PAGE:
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Hung jury leads to mistrial in case of ill treatment of animals in Lancaster County, S.C.

Several deputies and a vet were put on the stand to testify about what they saw the day the dogs were taken.
Published: Jul. 20, 2021 at 8:23 PM EDT|Updated: Jul. 21, 2021 at 3:52 PM EDT
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LANCASTER COUNTY, S.C. (WBTV) - A hung jury led to a mistrial in a South Carolina case where two people were arrested and 26 dogs were seized following an investigation in Lancaster County.

Steppes Stagvelt Starwolf, 63, and Stevie Jenna Starwolf, 53, were arrested and charged with ill treatment of animals, which carries a sentence of 180 days to five years in prison and a fine of up to $5,000.

On the second day of the trial, the jury was hung so it was declared a mistrial.

Although officials say Stevie Jenna never showed up to court, Steppes’ trial went ahead. Closing arguments happened Wednesday morning.

In the first day of trial, WBTV was told several deputies and a vet were put on the stand to testify about what they saw the day the dogs were taken.

Many spoke about how dirty the house was and how many of the dogs had to be carried out because they didn’t know how to walk.

”It’s almost like they just wanted us to help them,” says Alan Williams, the director of the county’s animal shelter.

Williams gave Cody, one of the dogs left, a nice rub down. It is a ritual they have every day for a year. Cody, Mystic and Maddie are the only dogs left here of over two dozen dogs grabbed from the owners who are charged with abusing them.

”I’ve been doing this off and on for 12 years and that case stuck with me more than any of the rest,” says Williams.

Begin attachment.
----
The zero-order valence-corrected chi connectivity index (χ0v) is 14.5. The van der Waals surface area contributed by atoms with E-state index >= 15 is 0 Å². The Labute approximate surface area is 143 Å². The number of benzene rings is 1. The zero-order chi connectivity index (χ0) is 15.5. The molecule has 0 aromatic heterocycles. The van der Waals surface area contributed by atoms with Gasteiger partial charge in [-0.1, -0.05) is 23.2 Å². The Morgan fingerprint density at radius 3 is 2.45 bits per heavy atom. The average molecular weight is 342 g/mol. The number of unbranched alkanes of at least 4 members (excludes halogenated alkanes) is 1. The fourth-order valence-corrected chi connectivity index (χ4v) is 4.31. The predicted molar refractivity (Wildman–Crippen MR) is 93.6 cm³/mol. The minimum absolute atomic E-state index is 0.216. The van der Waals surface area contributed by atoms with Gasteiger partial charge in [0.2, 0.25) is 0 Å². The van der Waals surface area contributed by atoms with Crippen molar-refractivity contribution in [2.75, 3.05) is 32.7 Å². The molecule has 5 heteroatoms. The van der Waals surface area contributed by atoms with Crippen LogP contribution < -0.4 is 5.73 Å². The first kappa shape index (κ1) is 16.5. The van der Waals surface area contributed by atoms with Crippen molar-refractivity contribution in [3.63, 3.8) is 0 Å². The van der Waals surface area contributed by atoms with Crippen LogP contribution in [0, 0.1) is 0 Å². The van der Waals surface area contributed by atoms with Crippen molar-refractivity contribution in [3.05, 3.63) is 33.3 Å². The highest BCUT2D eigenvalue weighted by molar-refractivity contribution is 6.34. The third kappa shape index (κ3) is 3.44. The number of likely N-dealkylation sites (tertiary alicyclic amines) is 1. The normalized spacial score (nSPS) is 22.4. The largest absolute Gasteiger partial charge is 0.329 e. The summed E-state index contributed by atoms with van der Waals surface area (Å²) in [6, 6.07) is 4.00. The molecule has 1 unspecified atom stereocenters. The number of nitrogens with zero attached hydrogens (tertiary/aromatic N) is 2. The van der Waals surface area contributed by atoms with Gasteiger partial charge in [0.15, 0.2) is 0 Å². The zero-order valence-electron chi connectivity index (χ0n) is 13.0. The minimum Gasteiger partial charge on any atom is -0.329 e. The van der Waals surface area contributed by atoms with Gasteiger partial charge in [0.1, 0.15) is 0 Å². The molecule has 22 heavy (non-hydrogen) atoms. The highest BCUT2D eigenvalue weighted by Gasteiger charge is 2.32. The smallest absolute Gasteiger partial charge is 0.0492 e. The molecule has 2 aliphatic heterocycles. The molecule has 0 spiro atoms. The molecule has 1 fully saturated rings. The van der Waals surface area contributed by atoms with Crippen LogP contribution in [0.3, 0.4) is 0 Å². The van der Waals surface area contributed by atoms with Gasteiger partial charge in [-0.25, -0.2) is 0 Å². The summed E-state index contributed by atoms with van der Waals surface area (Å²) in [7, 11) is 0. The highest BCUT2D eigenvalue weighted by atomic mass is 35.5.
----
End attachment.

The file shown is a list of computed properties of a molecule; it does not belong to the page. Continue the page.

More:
He says it is because of the shape these animals were in.

Williams says many had feces caked in their fur and near their mouths. Some had to learn how to eat and walk again from the mistreatment. Williams, tearing up just talking about it.

”I think we would all know what would have happened if they had stayed where they was at. These dogs were, they were great dogs,” says Williams.

Animal control officers originally responded to a welfare check on the animals believed to be at the home on Pageland Highway in Lancaster.

After no one answered the door at the home, officers saw two trash bags, which were found to have what is believed to be 10 dog carcasses, outside of the home with a foul smell, officers said.

Deputies saw dogs inside the house through the window. Some of them were running loose and others were left in crates.

Officers then obtained a search warrant for the home. Investigators made entry into the home and found 25 Huskies, with three puppies, and a cat.

Six of the adult dogs and two puppies were running loose in the home, and the rest of the dogs were cages, including two cages with two dogs each.

Authorities said some of the cage doors were locked with zip ties and the dogs appeared to have been in the cages for a while, and none of the animals had access to food or water.

Officers said all of the animals appeared to be malnourished, while shavings and fresh and dried urine and feces covered the floor and the bottoms of the cages, and the accumulation of the material prevented some cage doors from being opened.

Most of them have moved on to rescue groups in Virginia.

The three left remain because they need a little more rehabilitation before they can be released for adoption. Williams hoping he will soon be able to give them a loving home.

Steppes Stagvelt Starwolf and Stevie Jenna Starwolf were additionally cited for failing to have the dogs vaccinated for rabies and for failing to bury the dead dogs.

There’s no word on the prosecution’s next move in the case.

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